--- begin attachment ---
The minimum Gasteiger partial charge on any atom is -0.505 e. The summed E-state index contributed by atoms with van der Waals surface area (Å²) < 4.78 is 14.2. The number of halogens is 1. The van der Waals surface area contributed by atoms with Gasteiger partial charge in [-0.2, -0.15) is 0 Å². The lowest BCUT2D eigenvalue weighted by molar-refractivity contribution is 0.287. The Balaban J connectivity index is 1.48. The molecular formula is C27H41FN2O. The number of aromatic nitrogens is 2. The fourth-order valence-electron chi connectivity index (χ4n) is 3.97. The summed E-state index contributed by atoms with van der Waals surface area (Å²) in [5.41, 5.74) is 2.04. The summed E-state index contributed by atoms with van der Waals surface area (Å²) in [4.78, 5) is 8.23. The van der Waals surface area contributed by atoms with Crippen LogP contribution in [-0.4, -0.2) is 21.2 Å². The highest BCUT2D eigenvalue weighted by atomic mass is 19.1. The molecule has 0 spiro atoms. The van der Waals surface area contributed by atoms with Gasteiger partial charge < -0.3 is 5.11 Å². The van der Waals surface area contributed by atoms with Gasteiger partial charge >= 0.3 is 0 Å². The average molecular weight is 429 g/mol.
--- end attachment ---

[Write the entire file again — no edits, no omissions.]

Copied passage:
The minimum Gasteiger partial charge on any atom is -0.505 e. The summed E-state index contributed by atoms with van der Waals surface area (Å²) < 4.78 is 14.2. The number of halogens is 1. The van der Waals surface area contributed by atoms with Gasteiger partial charge in [-0.2, -0.15) is 0 Å². The lowest BCUT2D eigenvalue weighted by molar-refractivity contribution is 0.287. The Balaban J connectivity index is 1.48. The molecular formula is C27H41FN2O. The number of aromatic nitrogens is 2. The fourth-order valence-electron chi connectivity index (χ4n) is 3.97. The summed E-state index contributed by atoms with van der Waals surface area (Å²) in [5.41, 5.74) is 2.04. The summed E-state index contributed by atoms with van der Waals surface area (Å²) in [4.78, 5) is 8.23. The van der Waals surface area contributed by atoms with Crippen LogP contribution in [-0.4, -0.2) is 21.2 Å². The highest BCUT2D eigenvalue weighted by atomic mass is 19.1. The molecule has 0 spiro atoms. The van der Waals surface area contributed by atoms with Gasteiger partial charge < -0.3 is 5.11 Å². The van der Waals surface area contributed by atoms with Gasteiger partial charge >= 0.3 is 0 Å². The average molecular weight is 429 g/mol.